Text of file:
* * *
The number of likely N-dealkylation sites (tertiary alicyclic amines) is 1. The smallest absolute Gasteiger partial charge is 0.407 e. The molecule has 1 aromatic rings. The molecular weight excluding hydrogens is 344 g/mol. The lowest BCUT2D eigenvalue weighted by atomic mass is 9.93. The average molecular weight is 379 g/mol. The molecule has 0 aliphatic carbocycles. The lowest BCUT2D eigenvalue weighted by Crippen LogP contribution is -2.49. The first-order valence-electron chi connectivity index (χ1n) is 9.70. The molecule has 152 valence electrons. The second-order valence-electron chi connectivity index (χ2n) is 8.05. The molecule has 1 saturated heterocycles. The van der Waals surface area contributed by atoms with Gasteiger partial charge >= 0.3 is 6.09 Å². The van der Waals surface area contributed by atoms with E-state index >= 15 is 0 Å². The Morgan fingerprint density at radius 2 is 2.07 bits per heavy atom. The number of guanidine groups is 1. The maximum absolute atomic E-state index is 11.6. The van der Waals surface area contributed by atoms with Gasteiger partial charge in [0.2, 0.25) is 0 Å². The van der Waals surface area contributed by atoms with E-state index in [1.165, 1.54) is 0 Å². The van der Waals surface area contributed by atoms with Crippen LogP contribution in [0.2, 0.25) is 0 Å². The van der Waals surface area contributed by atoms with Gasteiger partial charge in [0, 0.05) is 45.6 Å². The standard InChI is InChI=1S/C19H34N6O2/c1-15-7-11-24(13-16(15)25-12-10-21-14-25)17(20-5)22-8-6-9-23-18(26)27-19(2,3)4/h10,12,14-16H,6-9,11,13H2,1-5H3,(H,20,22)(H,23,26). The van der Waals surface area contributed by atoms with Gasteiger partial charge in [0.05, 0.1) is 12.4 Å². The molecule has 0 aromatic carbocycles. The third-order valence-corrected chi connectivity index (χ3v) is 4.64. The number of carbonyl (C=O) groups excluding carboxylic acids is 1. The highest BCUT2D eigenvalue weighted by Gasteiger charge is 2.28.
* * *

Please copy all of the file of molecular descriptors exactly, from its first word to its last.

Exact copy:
The number of likely N-dealkylation sites (tertiary alicyclic amines) is 1. The smallest absolute Gasteiger partial charge is 0.407 e. The molecule has 1 aromatic rings. The molecular weight excluding hydrogens is 344 g/mol. The lowest BCUT2D eigenvalue weighted by atomic mass is 9.93. The average molecular weight is 379 g/mol. The molecule has 0 aliphatic carbocycles. The lowest BCUT2D eigenvalue weighted by Crippen LogP contribution is -2.49. The first-order valence-electron chi connectivity index (χ1n) is 9.70. The molecule has 152 valence electrons. The second-order valence-electron chi connectivity index (χ2n) is 8.05. The molecule has 1 saturated heterocycles. The van der Waals surface area contributed by atoms with Gasteiger partial charge >= 0.3 is 6.09 Å². The van der Waals surface area contributed by atoms with E-state index >= 15 is 0 Å². The Morgan fingerprint density at radius 2 is 2.07 bits per heavy atom. The number of guanidine groups is 1. The maximum absolute atomic E-state index is 11.6. The van der Waals surface area contributed by atoms with Gasteiger partial charge in [0.2, 0.25) is 0 Å². The van der Waals surface area contributed by atoms with E-state index in [1.165, 1.54) is 0 Å². The van der Waals surface area contributed by atoms with Crippen LogP contribution in [0.2, 0.25) is 0 Å². The van der Waals surface area contributed by atoms with Gasteiger partial charge in [0, 0.05) is 45.6 Å². The standard InChI is InChI=1S/C19H34N6O2/c1-15-7-11-24(13-16(15)25-12-10-21-14-25)17(20-5)22-8-6-9-23-18(26)27-19(2,3)4/h10,12,14-16H,6-9,11,13H2,1-5H3,(H,20,22)(H,23,26). The van der Waals surface area contributed by atoms with Gasteiger partial charge in [0.05, 0.1) is 12.4 Å². The molecule has 0 aromatic carbocycles. The third-order valence-corrected chi connectivity index (χ3v) is 4.64. The number of carbonyl (C=O) groups excluding carboxylic acids is 1. The highest BCUT2D eigenvalue weighted by Gasteiger charge is 2.28.